5. 5 that other librarian friend
    May 17th, 2009 at 7:11 am

    Way to take a stand! I don’t care for Curious George. The first one especially. The trapping of the animal, taking him from his home, the near drowning, going to jail for dialing 9-1-1, escaping from jail, flying too high from holding balloons. Scared the pants off of my son, who insists on reading it.

  6. 6 steve
    May 17th, 2009 at 10:21 am

    Concur about Amelia Bedilia and Pippi. Also, I find The Giving Tree unbelievably offensive. To such a degree that I wonder if it was written with the objective of screwing with readers.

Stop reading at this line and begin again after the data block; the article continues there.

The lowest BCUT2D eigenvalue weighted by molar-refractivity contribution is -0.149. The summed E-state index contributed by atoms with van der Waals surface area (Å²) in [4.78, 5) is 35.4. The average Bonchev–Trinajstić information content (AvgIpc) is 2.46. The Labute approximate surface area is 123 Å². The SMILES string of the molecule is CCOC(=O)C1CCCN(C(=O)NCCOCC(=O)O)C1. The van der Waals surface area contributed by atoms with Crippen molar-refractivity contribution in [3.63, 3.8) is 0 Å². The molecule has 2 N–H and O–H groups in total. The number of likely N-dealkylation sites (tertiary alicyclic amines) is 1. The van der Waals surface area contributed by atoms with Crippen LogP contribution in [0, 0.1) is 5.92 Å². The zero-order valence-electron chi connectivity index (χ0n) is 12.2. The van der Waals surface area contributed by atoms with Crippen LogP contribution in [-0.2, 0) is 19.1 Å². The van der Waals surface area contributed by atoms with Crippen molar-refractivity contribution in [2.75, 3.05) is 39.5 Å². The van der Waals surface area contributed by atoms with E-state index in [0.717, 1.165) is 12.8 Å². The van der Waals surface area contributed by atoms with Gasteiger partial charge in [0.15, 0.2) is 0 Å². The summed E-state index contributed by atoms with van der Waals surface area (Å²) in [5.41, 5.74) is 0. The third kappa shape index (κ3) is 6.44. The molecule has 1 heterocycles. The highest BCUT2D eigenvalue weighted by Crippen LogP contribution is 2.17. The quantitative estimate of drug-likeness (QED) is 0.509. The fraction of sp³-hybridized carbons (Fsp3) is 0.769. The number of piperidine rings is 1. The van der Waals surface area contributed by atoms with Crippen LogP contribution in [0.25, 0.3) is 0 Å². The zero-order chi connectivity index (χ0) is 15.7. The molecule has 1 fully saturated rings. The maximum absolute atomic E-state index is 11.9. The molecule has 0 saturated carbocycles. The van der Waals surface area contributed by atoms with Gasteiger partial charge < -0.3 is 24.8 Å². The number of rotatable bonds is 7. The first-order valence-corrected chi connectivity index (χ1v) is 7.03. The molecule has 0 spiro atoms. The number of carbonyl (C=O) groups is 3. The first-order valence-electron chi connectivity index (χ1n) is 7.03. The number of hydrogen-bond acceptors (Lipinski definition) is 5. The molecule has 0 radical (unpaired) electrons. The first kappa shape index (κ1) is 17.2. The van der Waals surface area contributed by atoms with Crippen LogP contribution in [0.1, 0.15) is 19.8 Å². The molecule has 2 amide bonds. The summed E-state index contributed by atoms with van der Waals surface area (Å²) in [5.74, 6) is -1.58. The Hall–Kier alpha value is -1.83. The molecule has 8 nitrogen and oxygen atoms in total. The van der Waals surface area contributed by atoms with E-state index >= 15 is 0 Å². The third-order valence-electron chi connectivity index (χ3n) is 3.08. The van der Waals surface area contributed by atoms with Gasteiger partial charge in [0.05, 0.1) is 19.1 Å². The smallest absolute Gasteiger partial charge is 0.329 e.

7. 7 Jenni
    May 20th, 2009 at 5:56 pm

    Yes, I felt sick to my stomach on reading the Giving Tree. I don’t feel as strongly about Curious George, though I’ve never read the first one — yikes! Oh, yes, the Poky Little Puppy is unbearable.

  8. 8 Your Librarian Friend
    May 20th, 2009 at 8:25 pm

    Cumulative tales. Any and all cumulative tales. Hate ’em. That “No, David” book makes me feel all itchy and nervous. The art in kids’ books is important to me, and that art looks like it was drawn by a psych ward escapee.

    Tale of Desperaux made my 8-year-old cry, but she loved it (did you get to the end? I would personally say that’s a great book for much older kids). She loved Phantom Tollbooth around the same time as the Roald Dahl books, I think about age 5?

    The dear-reader voice is all the rage right now.

  9. 9 Jenni
    May 20th, 2009 at 10:42 pm

    Cumulative tales? Like The Napping House? Is it the repetition that drives you nuts?